ShareThis Page
DUI team fatally shoots fleeing motorist |

DUI team fatally shoots fleeing motorist

| Monday, March 16, 2009 12:00 a.m

Police shot and killed a 33-year-old man who refused to pull over for a roving DUI patrol early Sunday, authorities said.

The Allegheny County Medical Examiner’s Office identified the victim as Nicholas Haniotakis of the South Side. He died from multiple gunshot wounds to the chest and extremities, the examiner’s office said. His death was ruled a homicide.

The incident began at 1:32 a.m. yesterday when a Pittsburgh police officer and state trooper on a joint DUI patrol saw a 2000 Oldsmobile Bravada SUV with an Ohio license plate driving the wrong way down 13th Street. The vehicle had a broken headlight, police said.

When police activated their emergency lights, the SUV sped down 13th Street in reverse. At the corner of Wharton and 22nd streets, the vehicle smashed into a parked car. The officers approached the SUV on foot and ordered Haniotakis to show his hands, according to reports.

Haniotakis suddenly backed up, hit the officers’ parked cruiser and narrowly missed them. Both fired into the SUV, which sped off and eventually crashed again into a utility pole at the corner of Sarah and 22nd streets, police said. Haniotakis was taken to UPMC Mercy, where he was pronounced dead at 2:07 a.m.

A woman who answered the door at 150 Pius St. in the South Side Slopes area yesterday afternoon said Haniotakis was her godson and lived with her.

The woman, who would not identify herself and was crying, said the police had spoken with her earlier. She declined further comment. Neighbors on the block said they did not know Haniotakis.

Haniotakis had been in trouble before. In July 2005, he struck a Mt. Oliver police officer with a car and then led police on a chase in which another officer was injured.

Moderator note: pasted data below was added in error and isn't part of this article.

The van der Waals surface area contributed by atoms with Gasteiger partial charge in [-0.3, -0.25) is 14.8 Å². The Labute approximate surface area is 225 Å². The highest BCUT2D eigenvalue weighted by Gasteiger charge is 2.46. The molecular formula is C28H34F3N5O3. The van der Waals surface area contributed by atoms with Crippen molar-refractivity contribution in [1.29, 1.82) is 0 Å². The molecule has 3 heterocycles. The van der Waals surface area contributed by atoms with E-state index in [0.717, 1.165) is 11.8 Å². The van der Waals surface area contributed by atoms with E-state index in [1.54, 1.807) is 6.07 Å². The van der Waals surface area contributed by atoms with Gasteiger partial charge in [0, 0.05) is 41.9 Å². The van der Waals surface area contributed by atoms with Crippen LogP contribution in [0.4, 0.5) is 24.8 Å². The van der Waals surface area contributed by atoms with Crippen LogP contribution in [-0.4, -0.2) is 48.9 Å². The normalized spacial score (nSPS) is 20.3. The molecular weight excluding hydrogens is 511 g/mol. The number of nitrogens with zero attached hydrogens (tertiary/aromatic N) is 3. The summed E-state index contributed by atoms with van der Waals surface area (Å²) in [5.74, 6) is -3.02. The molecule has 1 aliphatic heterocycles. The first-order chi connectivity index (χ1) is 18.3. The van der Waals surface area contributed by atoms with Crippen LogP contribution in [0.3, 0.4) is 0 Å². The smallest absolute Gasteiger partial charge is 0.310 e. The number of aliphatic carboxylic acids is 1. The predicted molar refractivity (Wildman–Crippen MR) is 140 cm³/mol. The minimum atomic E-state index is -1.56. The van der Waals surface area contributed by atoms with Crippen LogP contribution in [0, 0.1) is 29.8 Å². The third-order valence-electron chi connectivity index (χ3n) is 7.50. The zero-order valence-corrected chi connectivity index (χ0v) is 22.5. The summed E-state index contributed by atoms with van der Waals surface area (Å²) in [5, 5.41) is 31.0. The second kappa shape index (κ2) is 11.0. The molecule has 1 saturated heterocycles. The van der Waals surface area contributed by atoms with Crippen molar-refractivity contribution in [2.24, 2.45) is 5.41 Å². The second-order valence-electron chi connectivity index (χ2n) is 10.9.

Almost two years later, he pleaded guilty to aggravated assault, fleeing or attempting to elude police, reckless driving, driving while operating privileges were suspended or revoked, and traffic violations. He was sentenced to 11 to 23 months in jail, according to court records.

The police officers involved in the shooting have been placed on administrative leave, as is standard practice, Pittsburgh police spokeswoman Diane Richard said. She did not release the names of the officers.

There have been nine homicides in the city this year, police Cmdr. Thomas Stangrecki said, three involving Pittsburgh police.

Categories: News
TribLIVE commenting policy

You are solely responsible for your comments and by using you agree to our Terms of Service.

We moderate comments. Our goal is to provide substantive commentary for a general readership. By screening submissions, we provide a space where readers can share intelligent and informed commentary that enhances the quality of our news and information.

While most comments will be posted if they are on-topic and not abusive, moderating decisions are subjective. We will make them as carefully and consistently as we can. Because of the volume of reader comments, we cannot review individual moderation decisions with readers.

We value thoughtful comments representing a range of views that make their point quickly and politely. We make an effort to protect discussions from repeated comments either by the same reader or different readers

We follow the same standards for taste as the daily newspaper. A few things we won't tolerate: personal attacks, obscenity, vulgarity, profanity (including expletives and letters followed by dashes), commercial promotion, impersonations, incoherence, proselytizing and SHOUTING. Don't include URLs to Web sites.

We do not edit comments. They are either approved or deleted. We reserve the right to edit a comment that is quoted or excerpted in an article. In this case, we may fix spelling and punctuation.

We welcome strong opinions and criticism of our work, but we don't want comments to become bogged down with discussions of our policies and we will moderate accordingly.

We appreciate it when readers and people quoted in articles or blog posts point out errors of fact or emphasis and will investigate all assertions. But these suggestions should be sent via e-mail. To avoid distracting other readers, we won't publish comments that suggest a correction. Instead, corrections will be made in a blog post or in an article.